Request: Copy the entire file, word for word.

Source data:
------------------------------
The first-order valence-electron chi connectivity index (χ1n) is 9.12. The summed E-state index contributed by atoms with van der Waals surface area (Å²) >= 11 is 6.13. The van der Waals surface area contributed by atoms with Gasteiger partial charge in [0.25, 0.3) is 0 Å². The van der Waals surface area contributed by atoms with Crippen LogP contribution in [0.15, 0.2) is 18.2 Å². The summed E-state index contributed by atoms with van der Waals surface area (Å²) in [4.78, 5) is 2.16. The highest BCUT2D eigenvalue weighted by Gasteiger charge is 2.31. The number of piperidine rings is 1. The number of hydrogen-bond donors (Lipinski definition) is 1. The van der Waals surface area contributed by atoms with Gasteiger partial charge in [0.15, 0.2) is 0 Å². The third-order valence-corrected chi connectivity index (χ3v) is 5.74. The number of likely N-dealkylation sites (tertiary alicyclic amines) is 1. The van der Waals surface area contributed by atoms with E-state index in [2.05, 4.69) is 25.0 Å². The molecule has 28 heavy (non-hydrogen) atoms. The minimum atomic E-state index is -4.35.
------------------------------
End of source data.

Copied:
The first-order valence-electron chi connectivity index (χ1n) is 9.12. The summed E-state index contributed by atoms with van der Waals surface area (Å²) >= 11 is 6.13. The van der Waals surface area contributed by atoms with Gasteiger partial charge in [0.25, 0.3) is 0 Å². The van der Waals surface area contributed by atoms with Crippen LogP contribution in [0.15, 0.2) is 18.2 Å². The summed E-state index contributed by atoms with van der Waals surface area (Å²) in [4.78, 5) is 2.16. The highest BCUT2D eigenvalue weighted by Gasteiger charge is 2.31. The number of piperidine rings is 1. The number of hydrogen-bond donors (Lipinski definition) is 1. The van der Waals surface area contributed by atoms with Gasteiger partial charge in [0.15, 0.2) is 0 Å². The third-order valence-corrected chi connectivity index (χ3v) is 5.74. The number of likely N-dealkylation sites (tertiary alicyclic amines) is 1. The van der Waals surface area contributed by atoms with E-state index in [2.05, 4.69) is 25.0 Å². The molecule has 28 heavy (non-hydrogen) atoms. The minimum atomic E-state index is -4.35.